Bacon. The essence of cured pork. Is there actually anyone apart from veg(etari)ans who doesn't love bacon? So if you are curing your own meats there will inevitably come a day when you will also want to make your own bacon.
Tongue is another meat that does not have the best reputation. But if you think about it, the tongue of any animal is pure muscle meat, even though the texture is rather different from say steak. I have always loved tongue so when I saw an entire beef tongue on offer I couldn't resist.
In January I made pork rillettes which turned out very nice. Here is my take on goose rillettes. In principle the preparation is very much the same, but the fact that an entire bird is used makes the procedure and the logistics a bit more difficult.
Making a nice, succulent cooked ham at home is easier thank you think. All you need is a decent vacuum sealer, nitrite cure and spices to your liking. For my verison I simply used the French quatre épices spice mix.
Lard has gained quite a bad reputation in recent decades. Whenever the world "lard" is mentioned, the words "arteries" and "heart attack" are likely to follow. But meanwhile the tide has been turning also from the science side of the matter. In many parts of Europe lard with scrathings has traditionally been eaten as a tasty spread on bread, and it is both inexpensive and easy to make.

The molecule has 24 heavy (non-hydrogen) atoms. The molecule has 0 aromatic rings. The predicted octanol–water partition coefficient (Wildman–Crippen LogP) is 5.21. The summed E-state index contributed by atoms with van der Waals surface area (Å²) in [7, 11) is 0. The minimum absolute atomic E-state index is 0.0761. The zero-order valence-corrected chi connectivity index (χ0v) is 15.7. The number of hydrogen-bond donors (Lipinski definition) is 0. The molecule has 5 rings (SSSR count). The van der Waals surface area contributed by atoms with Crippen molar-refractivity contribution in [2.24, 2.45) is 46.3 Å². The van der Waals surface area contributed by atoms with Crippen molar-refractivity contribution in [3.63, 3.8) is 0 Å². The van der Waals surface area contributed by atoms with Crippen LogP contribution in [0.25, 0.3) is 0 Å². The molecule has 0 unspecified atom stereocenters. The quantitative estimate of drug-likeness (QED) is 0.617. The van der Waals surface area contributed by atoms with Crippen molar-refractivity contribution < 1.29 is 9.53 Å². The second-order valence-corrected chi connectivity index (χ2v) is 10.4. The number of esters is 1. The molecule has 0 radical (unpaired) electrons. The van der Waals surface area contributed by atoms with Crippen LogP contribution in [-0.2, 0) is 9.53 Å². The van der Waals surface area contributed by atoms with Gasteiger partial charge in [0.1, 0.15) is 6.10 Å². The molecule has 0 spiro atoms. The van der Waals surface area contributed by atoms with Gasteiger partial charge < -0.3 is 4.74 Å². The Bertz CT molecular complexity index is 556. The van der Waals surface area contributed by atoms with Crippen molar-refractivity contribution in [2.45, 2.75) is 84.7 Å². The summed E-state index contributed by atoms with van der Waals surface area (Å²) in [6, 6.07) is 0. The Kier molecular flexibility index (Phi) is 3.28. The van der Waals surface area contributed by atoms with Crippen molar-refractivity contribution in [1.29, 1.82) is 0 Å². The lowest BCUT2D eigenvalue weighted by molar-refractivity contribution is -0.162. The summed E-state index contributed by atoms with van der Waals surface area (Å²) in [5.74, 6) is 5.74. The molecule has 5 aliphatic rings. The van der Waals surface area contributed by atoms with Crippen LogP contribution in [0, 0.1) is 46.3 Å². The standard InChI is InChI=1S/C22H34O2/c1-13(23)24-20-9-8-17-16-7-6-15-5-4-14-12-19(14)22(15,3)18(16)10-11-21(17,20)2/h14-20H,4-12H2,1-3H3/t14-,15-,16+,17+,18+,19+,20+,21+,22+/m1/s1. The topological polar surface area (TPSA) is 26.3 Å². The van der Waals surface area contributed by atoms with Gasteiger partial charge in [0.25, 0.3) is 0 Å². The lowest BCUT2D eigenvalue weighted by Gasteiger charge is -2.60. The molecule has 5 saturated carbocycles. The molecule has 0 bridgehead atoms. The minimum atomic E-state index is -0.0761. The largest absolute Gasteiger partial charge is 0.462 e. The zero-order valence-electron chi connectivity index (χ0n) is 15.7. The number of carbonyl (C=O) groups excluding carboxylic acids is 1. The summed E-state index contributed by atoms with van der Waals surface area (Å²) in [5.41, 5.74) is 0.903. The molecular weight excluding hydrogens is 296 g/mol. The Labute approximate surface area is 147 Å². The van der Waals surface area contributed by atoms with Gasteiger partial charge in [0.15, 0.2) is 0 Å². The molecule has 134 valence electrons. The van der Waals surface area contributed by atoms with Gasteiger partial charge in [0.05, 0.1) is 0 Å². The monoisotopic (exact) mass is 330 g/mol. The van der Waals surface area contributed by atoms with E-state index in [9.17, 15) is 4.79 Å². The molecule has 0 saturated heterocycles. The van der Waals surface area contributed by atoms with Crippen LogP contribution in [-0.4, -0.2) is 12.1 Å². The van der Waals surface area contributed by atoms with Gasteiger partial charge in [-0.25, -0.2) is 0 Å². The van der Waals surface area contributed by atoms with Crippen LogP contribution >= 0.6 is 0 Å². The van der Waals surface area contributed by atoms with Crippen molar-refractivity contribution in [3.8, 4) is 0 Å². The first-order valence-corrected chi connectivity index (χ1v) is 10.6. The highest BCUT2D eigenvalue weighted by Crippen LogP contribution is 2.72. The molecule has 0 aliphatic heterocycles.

If you love French charcuterie as much as I do, you might want to give this a try. The recipe is fairly easy, and the result is delicious.
Magret de canard séché is a classic and easy to make French charcuterie staple. All you need is a little patience.
Rillettes belong to the great classics of French charcuterie. Essentially it is just meat that has been simmered until it is falling apart. In principle rillettes can be made from all kinds of meat. But the traditional varieties are made from pork (Rillettes du Mans) and duck or goose. There is even fish rillettes, but this has nothing to do with the original concept anymore.